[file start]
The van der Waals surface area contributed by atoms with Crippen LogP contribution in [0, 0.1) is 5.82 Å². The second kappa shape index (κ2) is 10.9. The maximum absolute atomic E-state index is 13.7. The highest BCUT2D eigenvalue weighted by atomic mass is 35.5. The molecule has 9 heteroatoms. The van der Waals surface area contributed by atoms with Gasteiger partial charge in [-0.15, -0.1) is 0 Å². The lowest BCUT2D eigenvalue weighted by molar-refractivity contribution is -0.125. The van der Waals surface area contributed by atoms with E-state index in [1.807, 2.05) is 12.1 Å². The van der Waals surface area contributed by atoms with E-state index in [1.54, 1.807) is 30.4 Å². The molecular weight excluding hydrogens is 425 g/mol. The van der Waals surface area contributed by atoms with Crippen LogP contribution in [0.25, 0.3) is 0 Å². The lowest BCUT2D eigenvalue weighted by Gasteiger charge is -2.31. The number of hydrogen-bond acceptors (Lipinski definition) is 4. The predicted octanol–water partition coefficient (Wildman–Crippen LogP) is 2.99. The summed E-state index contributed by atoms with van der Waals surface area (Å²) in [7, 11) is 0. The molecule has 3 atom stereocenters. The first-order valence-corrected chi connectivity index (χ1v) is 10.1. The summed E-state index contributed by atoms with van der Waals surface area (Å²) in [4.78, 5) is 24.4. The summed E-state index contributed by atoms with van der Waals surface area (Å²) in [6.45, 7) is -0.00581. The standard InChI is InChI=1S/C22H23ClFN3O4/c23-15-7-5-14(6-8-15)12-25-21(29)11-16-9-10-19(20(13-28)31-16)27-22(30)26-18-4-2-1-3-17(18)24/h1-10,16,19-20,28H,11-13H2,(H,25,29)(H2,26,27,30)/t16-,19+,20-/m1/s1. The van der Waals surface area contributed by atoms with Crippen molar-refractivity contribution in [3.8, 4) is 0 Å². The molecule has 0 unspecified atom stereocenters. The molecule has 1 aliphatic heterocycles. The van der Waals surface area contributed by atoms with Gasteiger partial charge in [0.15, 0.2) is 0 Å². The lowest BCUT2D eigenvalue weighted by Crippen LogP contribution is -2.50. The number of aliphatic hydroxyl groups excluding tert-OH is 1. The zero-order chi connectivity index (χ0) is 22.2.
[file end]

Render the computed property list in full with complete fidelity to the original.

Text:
The van der Waals surface area contributed by atoms with Crippen LogP contribution in [0, 0.1) is 5.82 Å². The second kappa shape index (κ2) is 10.9. The maximum absolute atomic E-state index is 13.7. The highest BCUT2D eigenvalue weighted by atomic mass is 35.5. The molecule has 9 heteroatoms. The van der Waals surface area contributed by atoms with Gasteiger partial charge in [-0.15, -0.1) is 0 Å². The lowest BCUT2D eigenvalue weighted by molar-refractivity contribution is -0.125. The van der Waals surface area contributed by atoms with E-state index in [1.807, 2.05) is 12.1 Å². The van der Waals surface area contributed by atoms with E-state index in [1.54, 1.807) is 30.4 Å². The molecular weight excluding hydrogens is 425 g/mol. The van der Waals surface area contributed by atoms with Crippen LogP contribution in [0.25, 0.3) is 0 Å². The lowest BCUT2D eigenvalue weighted by Gasteiger charge is -2.31. The number of hydrogen-bond acceptors (Lipinski definition) is 4. The predicted octanol–water partition coefficient (Wildman–Crippen LogP) is 2.99. The summed E-state index contributed by atoms with van der Waals surface area (Å²) in [7, 11) is 0. The molecule has 3 atom stereocenters. The first-order valence-corrected chi connectivity index (χ1v) is 10.1. The summed E-state index contributed by atoms with van der Waals surface area (Å²) in [4.78, 5) is 24.4. The summed E-state index contributed by atoms with van der Waals surface area (Å²) in [6.45, 7) is -0.00581. The standard InChI is InChI=1S/C22H23ClFN3O4/c23-15-7-5-14(6-8-15)12-25-21(29)11-16-9-10-19(20(13-28)31-16)27-22(30)26-18-4-2-1-3-17(18)24/h1-10,16,19-20,28H,11-13H2,(H,25,29)(H2,26,27,30)/t16-,19+,20-/m1/s1. The van der Waals surface area contributed by atoms with Crippen molar-refractivity contribution in [3.8, 4) is 0 Å². The molecule has 0 unspecified atom stereocenters. The molecule has 1 aliphatic heterocycles. The van der Waals surface area contributed by atoms with Gasteiger partial charge in [0.15, 0.2) is 0 Å². The lowest BCUT2D eigenvalue weighted by Crippen LogP contribution is -2.50. The number of aliphatic hydroxyl groups excluding tert-OH is 1. The zero-order chi connectivity index (χ0) is 22.2.